Is L&D ‘impossible’ to sustain for remote workers?

‘We’re no longer learning on the job like we used to’, says an industry leader — how can HR help employees?

Is L&D ‘impossible’ to sustain for remote workers?

Are leaders successfully adapting their L&D strategies for an environment where learning is “nearly impossible”?

At a recent HR Tech APAC Virtual Summit, Sue Turk, managing director at Cornerstone OnDemand, addressed the impact of COVID-19 on L&D.

From global social distancing requirements, to the decline of in-person learning opportunities, she discussed whether leaders can ensure that staff maintain the ‘right skills’ to work remotely and simultaneously train them to be ‘future-ready’.

READ MORE: L&D's fast-track transformation a highlight of 2020

“Every aspect of our lives have changed day to day, so not only do employees need to adapt to new remote working skills, but they no longer have the same face-to-face learning and mentoring opportunities,” said Turk.

“The rapid onset of workplace changes means that some employees are struggling to remain engaged and others are trying to scramble to acquire the new skills that they need to work from home and manage remote change.

“And then you’ve got the vast majority living in fear that their role might cease to exist.”

While the changes at work and in L&D would have happened “in due course”, Turk noted that COVID-19 has “moved things forward at breakneck speed”. This has left many organisations and HR leaders “grappling to quickly develop” an appropriate L&D strategy and enable a resilient workforce.

“HR leaders now face the biggest challenge in memory,” she said. “They’ll need to rethink their skills strategy just to ensure that their workforce remains agile, even as face-to-face learning opportunities are reduced.”

For companies to adapt and survive beyond COVID, she said that leaders need to anticipate and ensure that workers have the right skills to adapt as fast as technology accelerates.

She also cautioned that failure to pre-empt and train the workforce with the necessary “future skills” may further widen existing skills gaps, and lead to a domino effect with further talent shortages.

“The challenge for HR is to be able to seamlessly map skills of their employees against available and future vacant positions,” she said, “and still be able to upskill, re-skill or ‘new skill’ current employees to meet future requirements.”

All this, while considering specific job roles and tasks that can be automated by AI technology.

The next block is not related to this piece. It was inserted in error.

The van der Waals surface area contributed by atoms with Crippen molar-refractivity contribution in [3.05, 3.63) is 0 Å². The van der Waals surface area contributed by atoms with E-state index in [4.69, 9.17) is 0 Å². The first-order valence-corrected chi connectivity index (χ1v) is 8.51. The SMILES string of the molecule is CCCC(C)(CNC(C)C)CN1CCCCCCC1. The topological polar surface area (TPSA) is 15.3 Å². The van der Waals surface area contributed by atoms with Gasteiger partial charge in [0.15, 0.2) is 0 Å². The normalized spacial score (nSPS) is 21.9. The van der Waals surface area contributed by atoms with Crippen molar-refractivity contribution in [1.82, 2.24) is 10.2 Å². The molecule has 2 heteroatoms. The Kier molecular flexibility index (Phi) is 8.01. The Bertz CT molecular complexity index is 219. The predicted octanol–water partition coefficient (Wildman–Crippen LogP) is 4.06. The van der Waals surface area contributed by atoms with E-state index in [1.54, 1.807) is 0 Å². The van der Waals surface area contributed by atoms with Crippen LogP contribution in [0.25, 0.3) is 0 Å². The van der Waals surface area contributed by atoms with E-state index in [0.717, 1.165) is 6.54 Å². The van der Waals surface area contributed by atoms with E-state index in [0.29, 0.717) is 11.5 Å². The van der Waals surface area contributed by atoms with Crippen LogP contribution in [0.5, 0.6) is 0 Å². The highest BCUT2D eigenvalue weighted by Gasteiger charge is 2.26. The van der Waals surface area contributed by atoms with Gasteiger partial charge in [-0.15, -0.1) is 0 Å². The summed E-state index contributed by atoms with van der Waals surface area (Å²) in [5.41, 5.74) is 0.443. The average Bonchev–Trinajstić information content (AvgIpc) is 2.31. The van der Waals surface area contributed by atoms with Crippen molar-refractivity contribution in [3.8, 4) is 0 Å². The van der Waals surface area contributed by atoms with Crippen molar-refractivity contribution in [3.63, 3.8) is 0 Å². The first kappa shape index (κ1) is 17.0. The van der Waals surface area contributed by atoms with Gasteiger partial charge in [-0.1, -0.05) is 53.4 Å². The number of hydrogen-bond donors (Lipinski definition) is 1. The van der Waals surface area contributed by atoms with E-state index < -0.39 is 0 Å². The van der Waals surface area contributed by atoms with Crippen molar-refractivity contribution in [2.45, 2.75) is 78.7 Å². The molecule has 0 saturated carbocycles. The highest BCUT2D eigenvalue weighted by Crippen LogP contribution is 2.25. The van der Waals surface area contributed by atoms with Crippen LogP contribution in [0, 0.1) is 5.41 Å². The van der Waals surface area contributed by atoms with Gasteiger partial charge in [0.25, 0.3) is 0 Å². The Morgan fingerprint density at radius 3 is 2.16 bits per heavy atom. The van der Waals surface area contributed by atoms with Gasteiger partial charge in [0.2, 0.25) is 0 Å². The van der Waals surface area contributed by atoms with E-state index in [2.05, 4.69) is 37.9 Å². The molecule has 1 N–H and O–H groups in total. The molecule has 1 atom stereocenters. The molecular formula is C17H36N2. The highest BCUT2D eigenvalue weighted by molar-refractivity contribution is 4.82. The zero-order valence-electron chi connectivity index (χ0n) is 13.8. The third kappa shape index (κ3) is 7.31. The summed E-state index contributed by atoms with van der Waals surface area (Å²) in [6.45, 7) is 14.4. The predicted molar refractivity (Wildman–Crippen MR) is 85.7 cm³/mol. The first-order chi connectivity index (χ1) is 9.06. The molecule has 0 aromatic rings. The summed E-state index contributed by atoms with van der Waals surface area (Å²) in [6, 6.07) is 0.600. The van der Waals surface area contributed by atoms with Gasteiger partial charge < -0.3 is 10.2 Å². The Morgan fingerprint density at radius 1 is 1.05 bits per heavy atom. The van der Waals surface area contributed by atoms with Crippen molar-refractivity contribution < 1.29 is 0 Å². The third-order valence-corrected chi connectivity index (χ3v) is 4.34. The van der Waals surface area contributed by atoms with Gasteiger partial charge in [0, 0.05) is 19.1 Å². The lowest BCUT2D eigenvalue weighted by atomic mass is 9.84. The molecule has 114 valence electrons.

READ MORE: Why L&D is crucial during COVID-19 and beyond

Practical advice
So what can leaders do in these trying times? The mode of learning may have changed, but Turk maintained that the key to a successful L&D strategy remains identifying the right skills gaps while considering employees’ interests.

The best way to gather insights in a remote world? Banking on AI tech can help you “quickly and easily” identify and address any skills gaps, she said, and implement a new skills strategy.

“HR leaders should strive to provide training initiatives that do encourage employees to engage through rich content on their device of choice,” she said. “[Content] that is available online and offline all the time, so workplace training does need to be adaptable especially while we have remote workforces.”

Employees still appreciate micro learning opportunities, she said, but employers should ideally aim to provide and emulate classroom-like learning environments. This means allowing staff to collaborate with fellow learners and communicate with an instructor.

“That engages learners and brings teams together to apply their knowledge in real world experiences because we’re no longer learning on the job like we used to,” she said.

READ MORE: How to protect your L&D budget in the coming months

Turk believes that identifying skills gaps and investing in your workforce is crucial to build a more engaged and agile team. Such employees will be more effective and resilient when faced with any economic or technical challenges.

“The best approach in my view is to move towards a ‘development approach’ that considers the dynamic nature of jobs and [enable] people to be able to reinvent themselves,” she said.

“We do need to focus on building individual resilience to build our organisational resilience in the face of constant change.

“So understand the skills and capabilities needed and deliver the right training at the right time in the right format for people and the team.”

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